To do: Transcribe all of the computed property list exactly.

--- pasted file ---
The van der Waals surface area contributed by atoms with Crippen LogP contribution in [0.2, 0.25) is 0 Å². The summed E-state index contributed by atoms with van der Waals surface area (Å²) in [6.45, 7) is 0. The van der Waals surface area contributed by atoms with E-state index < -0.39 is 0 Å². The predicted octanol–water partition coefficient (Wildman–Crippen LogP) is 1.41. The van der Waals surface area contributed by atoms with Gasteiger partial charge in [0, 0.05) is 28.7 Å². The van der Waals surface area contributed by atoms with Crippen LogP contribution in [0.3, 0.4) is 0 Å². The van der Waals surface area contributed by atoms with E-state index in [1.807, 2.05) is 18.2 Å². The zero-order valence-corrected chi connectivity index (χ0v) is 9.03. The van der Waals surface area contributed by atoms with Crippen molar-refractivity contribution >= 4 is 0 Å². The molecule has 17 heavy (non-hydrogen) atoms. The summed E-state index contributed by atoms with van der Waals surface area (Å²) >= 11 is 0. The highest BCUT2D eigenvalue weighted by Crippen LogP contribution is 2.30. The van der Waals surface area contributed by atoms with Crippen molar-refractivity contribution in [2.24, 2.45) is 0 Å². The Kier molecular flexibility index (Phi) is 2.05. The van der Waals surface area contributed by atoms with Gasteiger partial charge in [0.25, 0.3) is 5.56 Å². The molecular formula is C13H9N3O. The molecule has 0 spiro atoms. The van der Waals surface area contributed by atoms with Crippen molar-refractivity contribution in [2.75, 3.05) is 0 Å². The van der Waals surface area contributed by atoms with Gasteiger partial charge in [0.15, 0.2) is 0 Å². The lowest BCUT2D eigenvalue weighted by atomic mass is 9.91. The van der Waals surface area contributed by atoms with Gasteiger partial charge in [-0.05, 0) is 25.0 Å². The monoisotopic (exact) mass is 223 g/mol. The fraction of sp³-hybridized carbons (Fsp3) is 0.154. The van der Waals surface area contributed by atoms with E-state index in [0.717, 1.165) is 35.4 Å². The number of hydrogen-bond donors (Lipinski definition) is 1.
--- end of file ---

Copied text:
The van der Waals surface area contributed by atoms with Crippen LogP contribution in [0.2, 0.25) is 0 Å². The summed E-state index contributed by atoms with van der Waals surface area (Å²) in [6.45, 7) is 0. The van der Waals surface area contributed by atoms with E-state index < -0.39 is 0 Å². The predicted octanol–water partition coefficient (Wildman–Crippen LogP) is 1.41. The van der Waals surface area contributed by atoms with Gasteiger partial charge in [0, 0.05) is 28.7 Å². The van der Waals surface area contributed by atoms with Crippen LogP contribution in [0.3, 0.4) is 0 Å². The van der Waals surface area contributed by atoms with E-state index in [1.807, 2.05) is 18.2 Å². The zero-order valence-corrected chi connectivity index (χ0v) is 9.03. The van der Waals surface area contributed by atoms with Crippen molar-refractivity contribution >= 4 is 0 Å². The molecule has 17 heavy (non-hydrogen) atoms. The summed E-state index contributed by atoms with van der Waals surface area (Å²) >= 11 is 0. The highest BCUT2D eigenvalue weighted by Crippen LogP contribution is 2.30. The van der Waals surface area contributed by atoms with Crippen molar-refractivity contribution in [2.24, 2.45) is 0 Å². The Kier molecular flexibility index (Phi) is 2.05. The van der Waals surface area contributed by atoms with Gasteiger partial charge in [0.25, 0.3) is 5.56 Å². The molecular formula is C13H9N3O. The molecule has 0 spiro atoms. The van der Waals surface area contributed by atoms with Crippen molar-refractivity contribution in [2.75, 3.05) is 0 Å². The van der Waals surface area contributed by atoms with Gasteiger partial charge in [0.15, 0.2) is 0 Å². The lowest BCUT2D eigenvalue weighted by atomic mass is 9.91. The van der Waals surface area contributed by atoms with Gasteiger partial charge in [-0.05, 0) is 25.0 Å². The monoisotopic (exact) mass is 223 g/mol. The fraction of sp³-hybridized carbons (Fsp3) is 0.154. The van der Waals surface area contributed by atoms with E-state index in [0.717, 1.165) is 35.4 Å². The number of hydrogen-bond donors (Lipinski definition) is 1.